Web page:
The sight of new spring flowers is welcome after the dreary winter. It is wonderful to walk past their bobbing heads as you take your dog for a walk, and to see vibrant new life in your garden, but you need to exercise caution where pets are concerned. Many flowers blooming at this time of year can be dangerous for dogs and cats to ingest, sometimes with deadly results. Here is a guide to some of the plants and bulbs your pet should avoid in spring, whether inside or outside your home.
The pretty flowers may be nice to look at but they belong to the Liliaceae family, which is notoriously poisonous to cats. The unassuming flower can be toxic if the bulb is eaten, with just 15g being enough to kill a dog. The heads and leaves of the flower can also be dangerous when consumed. Mild symptoms to look out for are diarrhoea, vomiting, salivation and lethargy, whilst extreme symptoms include convulsions, low blood pressure, dehydration, tremors and cardiac arrhythmia. It can take between fifteen minutes and twenty four hours for these reactions to manifest. Due to their high risk, it is probably best not to plant daffodils in the garden as pets could dig up the bulbs and eat them.
Many lilies are extremely poisonous to cats, including the Easter lily, lily of the valley, tiger lily and other members of the Liliaceae family. All parts of the plant can prove deadly when ingested by cats, even if they lick any pollen off their fur. Lilies affect the kidneys and cause kidney failure if not treated in time. Initial signs include vomiting, loss of appetite and lethargy, which become worse as the toxin further takes effect. Help needs to be immediate to ensure the best chance of survival.
Lilies are also extremely dangerous for dogs to ingest. Side effects can include depression and gastrointestinal upset, anorexia and even tumours.
Another member of the Liliaceae family, the toxins present within the tulip bulb, tulipalin A and tulipalin B, can be toxic for dogs, cats and horses when consumed. Your pet may vomit, have diarrhoea, lose their appetite and experience a rapid heart rate. Seizures and difficulty breathing are just some of the extreme reactions, but there are more.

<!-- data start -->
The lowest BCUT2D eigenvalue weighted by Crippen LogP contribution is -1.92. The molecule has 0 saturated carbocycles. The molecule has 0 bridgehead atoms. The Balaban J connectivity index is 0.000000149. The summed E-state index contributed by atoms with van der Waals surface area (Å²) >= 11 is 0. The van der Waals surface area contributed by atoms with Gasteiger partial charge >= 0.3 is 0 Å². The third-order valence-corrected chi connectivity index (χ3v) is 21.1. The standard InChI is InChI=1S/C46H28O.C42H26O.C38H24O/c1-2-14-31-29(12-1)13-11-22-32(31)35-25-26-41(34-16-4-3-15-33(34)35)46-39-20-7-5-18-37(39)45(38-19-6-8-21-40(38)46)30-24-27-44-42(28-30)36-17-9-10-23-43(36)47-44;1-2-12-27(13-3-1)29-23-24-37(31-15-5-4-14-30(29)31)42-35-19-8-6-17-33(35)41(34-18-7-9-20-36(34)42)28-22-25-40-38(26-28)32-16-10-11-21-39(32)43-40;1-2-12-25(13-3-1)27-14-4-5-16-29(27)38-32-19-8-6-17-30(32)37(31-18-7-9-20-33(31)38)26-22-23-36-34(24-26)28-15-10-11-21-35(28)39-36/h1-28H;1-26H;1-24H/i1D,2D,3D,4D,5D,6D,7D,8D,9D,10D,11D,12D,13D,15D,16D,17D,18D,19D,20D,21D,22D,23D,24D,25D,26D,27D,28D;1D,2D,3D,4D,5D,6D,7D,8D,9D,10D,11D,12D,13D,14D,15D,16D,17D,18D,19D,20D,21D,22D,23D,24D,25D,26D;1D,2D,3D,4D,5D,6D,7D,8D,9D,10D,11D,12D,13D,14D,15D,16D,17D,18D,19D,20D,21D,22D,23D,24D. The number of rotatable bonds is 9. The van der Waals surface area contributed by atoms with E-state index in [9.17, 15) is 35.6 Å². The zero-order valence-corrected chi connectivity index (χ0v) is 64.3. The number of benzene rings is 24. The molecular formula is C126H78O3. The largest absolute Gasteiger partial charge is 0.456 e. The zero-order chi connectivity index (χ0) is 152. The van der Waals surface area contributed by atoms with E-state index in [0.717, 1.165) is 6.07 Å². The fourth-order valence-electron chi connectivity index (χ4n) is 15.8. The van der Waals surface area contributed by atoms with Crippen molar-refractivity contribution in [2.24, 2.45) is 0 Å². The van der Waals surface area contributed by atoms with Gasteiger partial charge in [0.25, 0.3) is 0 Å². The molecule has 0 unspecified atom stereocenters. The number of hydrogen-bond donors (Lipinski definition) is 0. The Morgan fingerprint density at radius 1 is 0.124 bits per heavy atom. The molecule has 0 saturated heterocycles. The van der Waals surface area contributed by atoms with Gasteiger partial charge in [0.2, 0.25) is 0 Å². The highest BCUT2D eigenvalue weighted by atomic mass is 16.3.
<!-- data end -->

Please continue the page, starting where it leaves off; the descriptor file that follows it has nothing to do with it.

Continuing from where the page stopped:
All parts of the bluebell pose a risk to dogs, and can even be deadly in large amounts. The function of the heart can be affected, depending on the amount consumed. Diarrhoea, vomiting and abdominal problems are also possible side effects.
Ivy can be extremely irritating for animals that come into contact with it. Skin reactions such as itching and conjunctivitis are two examples of conditions that can develop as a result. Another side effect is dribbling, and there may also be blood present in faeces and vomit.
The spring crocus is not to be confused with the autumn crocus, which is part of the Liliaceae family and contains the toxic colchicine. The spring crocus is part of the Iridaceae family, and like its autumn relative, can still be severely toxic for pets. Symptoms include diarrhoea, perhaps with blood, drooling and vomiting. Extreme cases can cause numerous problems including seizures and organ damage, or even death.
A popular garden plant, every part of the rhododendron is toxic. Diarrhoea, vomiting, weakness and drooling are just some of the milder symptoms of contact. Severe reactions can include depression of the central nervous system, cardiovascular collapse and even death.
Pesticides, insecticides and herbicides
Be aware when using any pesticides or herbicides in your garden, as these can also be dangerous for your pets to come into contact with. Weed killer, slug repellent, even cocoa shell mulches are all hazards, so look for safer alternatives to use. In a household with pets, natural methods of repellent may be best rather than resorting to using chemicals.
Bear in mind that this is not a comprehensive list of plants, and there are many others with that can cause varying degrees of harm to your pets. Before buying any new spring flowers, thoroughly research whether what you want is safe for your pet to be around. There are many other plants including Easter orchids, violets, begonia and the sunflower that shouldn’t affect your pet. You can still have a garden that is full of colour and life without using potentially harmful plants and flowers.
What to do
If your pet does ingest any of the toxic plants in the list above, or any others that you are unsure about, consult your vet immediately. Even if you didn’t see them eat the plant but they are behaving unusually, or you did see them but there are no side effects, you must act quickly. Delaying could be the difference between the life and death of your pet.